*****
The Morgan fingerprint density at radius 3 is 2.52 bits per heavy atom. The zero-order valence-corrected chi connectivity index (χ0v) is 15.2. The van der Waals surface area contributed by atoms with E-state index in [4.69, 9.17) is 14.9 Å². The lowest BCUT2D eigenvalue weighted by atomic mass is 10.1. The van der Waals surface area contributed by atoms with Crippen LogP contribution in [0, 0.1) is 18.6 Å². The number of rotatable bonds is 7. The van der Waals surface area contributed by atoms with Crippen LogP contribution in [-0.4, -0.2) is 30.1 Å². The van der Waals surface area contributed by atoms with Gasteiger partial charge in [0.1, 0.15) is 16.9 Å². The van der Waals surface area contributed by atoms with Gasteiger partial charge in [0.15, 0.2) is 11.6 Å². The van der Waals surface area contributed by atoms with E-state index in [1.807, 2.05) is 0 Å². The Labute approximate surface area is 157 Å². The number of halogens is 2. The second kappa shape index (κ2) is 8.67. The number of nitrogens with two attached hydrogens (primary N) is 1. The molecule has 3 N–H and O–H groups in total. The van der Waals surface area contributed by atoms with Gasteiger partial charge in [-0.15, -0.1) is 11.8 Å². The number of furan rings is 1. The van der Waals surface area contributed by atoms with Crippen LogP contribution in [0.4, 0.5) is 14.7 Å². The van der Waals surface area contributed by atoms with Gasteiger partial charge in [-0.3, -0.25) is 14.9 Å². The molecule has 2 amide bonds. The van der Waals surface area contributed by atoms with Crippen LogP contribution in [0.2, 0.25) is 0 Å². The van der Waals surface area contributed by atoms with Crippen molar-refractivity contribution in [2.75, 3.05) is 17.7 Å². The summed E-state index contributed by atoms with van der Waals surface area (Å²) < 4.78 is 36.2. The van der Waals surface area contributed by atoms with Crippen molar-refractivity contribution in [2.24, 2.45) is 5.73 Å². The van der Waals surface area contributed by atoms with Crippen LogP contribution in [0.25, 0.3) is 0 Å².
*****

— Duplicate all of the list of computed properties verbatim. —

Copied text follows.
The Morgan fingerprint density at radius 3 is 2.52 bits per heavy atom. The zero-order valence-corrected chi connectivity index (χ0v) is 15.2. The van der Waals surface area contributed by atoms with E-state index in [4.69, 9.17) is 14.9 Å². The lowest BCUT2D eigenvalue weighted by atomic mass is 10.1. The van der Waals surface area contributed by atoms with Crippen LogP contribution in [0, 0.1) is 18.6 Å². The number of rotatable bonds is 7. The van der Waals surface area contributed by atoms with Crippen LogP contribution in [-0.4, -0.2) is 30.1 Å². The van der Waals surface area contributed by atoms with Gasteiger partial charge in [0.1, 0.15) is 16.9 Å². The van der Waals surface area contributed by atoms with Gasteiger partial charge in [0.15, 0.2) is 11.6 Å². The van der Waals surface area contributed by atoms with E-state index in [1.807, 2.05) is 0 Å². The Labute approximate surface area is 157 Å². The number of halogens is 2. The second kappa shape index (κ2) is 8.67. The number of nitrogens with two attached hydrogens (primary N) is 1. The molecule has 3 N–H and O–H groups in total. The van der Waals surface area contributed by atoms with Gasteiger partial charge in [-0.15, -0.1) is 11.8 Å². The number of furan rings is 1. The van der Waals surface area contributed by atoms with Crippen LogP contribution in [0.4, 0.5) is 14.7 Å². The van der Waals surface area contributed by atoms with Gasteiger partial charge in [-0.3, -0.25) is 14.9 Å². The molecule has 2 amide bonds. The van der Waals surface area contributed by atoms with Crippen LogP contribution in [0.2, 0.25) is 0 Å². The van der Waals surface area contributed by atoms with Crippen molar-refractivity contribution in [2.75, 3.05) is 17.7 Å². The summed E-state index contributed by atoms with van der Waals surface area (Å²) < 4.78 is 36.2. The van der Waals surface area contributed by atoms with Crippen molar-refractivity contribution in [2.24, 2.45) is 5.73 Å². The van der Waals surface area contributed by atoms with Crippen LogP contribution in [0.25, 0.3) is 0 Å².